Assessing Potential Competition in Antitrust Markets
Georgia Institute of Technology; Center for Economic Studies and Ifo Institute for Economic Research (CESifo)
August 9, 2013
In The International Handbook of Competition, Manfred Neumann and Jürgen Weigand (Editors), Edward Elgar, 2nd Edition, 2013, Chapter 10, pages 265 – 306.
Antitrust guidelines of the major jurisdictions, to a greater or lesser degree of detail, comment on the likelihood of entry, various factors and barriers that determine entry conditions, and the assessment of actual and potential competition. I note that the treatment of potential competition, and the sunk costs that determine the parameters of such competition, are somewhat under-emphasized. Part of this is probably due to the complexities of assessing the different types of sunk costs, as well as meaningful quantification of the constructs. In this paper, I use the Baumol, Panzar and Willig (1982) contestable markets framework as a guidepost to elaborate on sunk costs and potential competition, and evaluate specific measures of sunk costs. The measures of sunk costs I elaborate, related to entry physical-capital requirements, on are designed to reveal the underlying structural conditions in the market. To complement this approach, I use the Landes and Posner (1981) framework to spell out a methodology that would rely on using market or industry specific time-series data to assess the likelihood and extent of potential competition. While the specifics of sunk costs are to be determined on a market and industry specific basis, this paper provides a set of alternatives that can be used by economists and attorneys in antitrust agencies to assess entry conditions and potential competition. The paper briefly comments on the proposed mergers between Staples and Office Depot (1996) and Volvo and Scania (2000), with an eye towards examining the entry conditions and assessment of potential competition in those markets.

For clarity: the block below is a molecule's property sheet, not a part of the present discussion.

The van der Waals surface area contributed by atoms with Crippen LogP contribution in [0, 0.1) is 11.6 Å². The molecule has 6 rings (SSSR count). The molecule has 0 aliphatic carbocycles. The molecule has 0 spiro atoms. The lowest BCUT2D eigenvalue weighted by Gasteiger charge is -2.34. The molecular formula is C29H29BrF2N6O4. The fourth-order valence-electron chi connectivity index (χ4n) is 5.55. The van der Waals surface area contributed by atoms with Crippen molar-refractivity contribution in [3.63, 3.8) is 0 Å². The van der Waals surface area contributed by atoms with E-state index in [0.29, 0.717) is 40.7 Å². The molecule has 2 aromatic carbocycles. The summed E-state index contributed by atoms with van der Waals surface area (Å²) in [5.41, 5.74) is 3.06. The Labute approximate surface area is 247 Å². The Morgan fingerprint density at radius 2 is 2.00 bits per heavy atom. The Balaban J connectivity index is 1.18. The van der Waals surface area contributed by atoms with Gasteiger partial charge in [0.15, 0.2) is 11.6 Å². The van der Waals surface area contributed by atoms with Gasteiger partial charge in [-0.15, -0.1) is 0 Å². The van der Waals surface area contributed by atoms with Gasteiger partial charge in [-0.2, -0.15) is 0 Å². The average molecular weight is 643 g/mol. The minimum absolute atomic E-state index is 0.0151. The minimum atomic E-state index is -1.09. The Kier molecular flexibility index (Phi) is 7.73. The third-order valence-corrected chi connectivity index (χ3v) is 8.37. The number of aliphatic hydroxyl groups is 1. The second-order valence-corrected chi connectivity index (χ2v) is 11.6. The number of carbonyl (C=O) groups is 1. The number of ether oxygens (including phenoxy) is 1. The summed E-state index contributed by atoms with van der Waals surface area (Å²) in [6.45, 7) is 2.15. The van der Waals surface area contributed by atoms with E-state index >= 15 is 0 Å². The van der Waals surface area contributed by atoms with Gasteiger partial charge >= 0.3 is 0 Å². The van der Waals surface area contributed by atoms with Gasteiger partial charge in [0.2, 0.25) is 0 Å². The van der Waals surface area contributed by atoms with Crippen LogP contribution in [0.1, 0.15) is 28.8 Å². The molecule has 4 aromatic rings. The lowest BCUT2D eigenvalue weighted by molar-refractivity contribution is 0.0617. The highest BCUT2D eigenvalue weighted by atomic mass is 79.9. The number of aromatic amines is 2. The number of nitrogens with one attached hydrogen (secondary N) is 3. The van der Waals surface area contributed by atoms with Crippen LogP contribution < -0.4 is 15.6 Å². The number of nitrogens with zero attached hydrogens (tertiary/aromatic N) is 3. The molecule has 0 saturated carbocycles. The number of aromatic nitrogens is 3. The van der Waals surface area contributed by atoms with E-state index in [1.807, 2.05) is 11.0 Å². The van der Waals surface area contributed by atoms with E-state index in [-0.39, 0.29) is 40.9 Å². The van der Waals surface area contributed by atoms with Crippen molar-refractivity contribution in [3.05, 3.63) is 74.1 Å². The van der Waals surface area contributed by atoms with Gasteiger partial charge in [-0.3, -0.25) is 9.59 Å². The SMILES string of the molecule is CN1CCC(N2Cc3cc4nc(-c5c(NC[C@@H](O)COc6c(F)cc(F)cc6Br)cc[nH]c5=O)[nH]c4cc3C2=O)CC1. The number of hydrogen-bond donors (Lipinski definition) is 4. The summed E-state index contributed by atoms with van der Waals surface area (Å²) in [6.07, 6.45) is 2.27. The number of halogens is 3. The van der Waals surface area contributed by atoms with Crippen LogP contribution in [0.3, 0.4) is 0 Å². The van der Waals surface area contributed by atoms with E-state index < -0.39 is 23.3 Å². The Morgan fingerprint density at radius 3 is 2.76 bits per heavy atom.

Number of Pages in PDF File: 41
Keywords: antitrust, competition law enforcement, potential competition, contestable markets, sunk costs, barriers to entry, Staples and Office Depot merger, Volvo and Scania merger
JEL Classification: D40, K20, K21, l40, l10, M21
Date posted: August 10, 2012 ; Last revised: September 5, 2015
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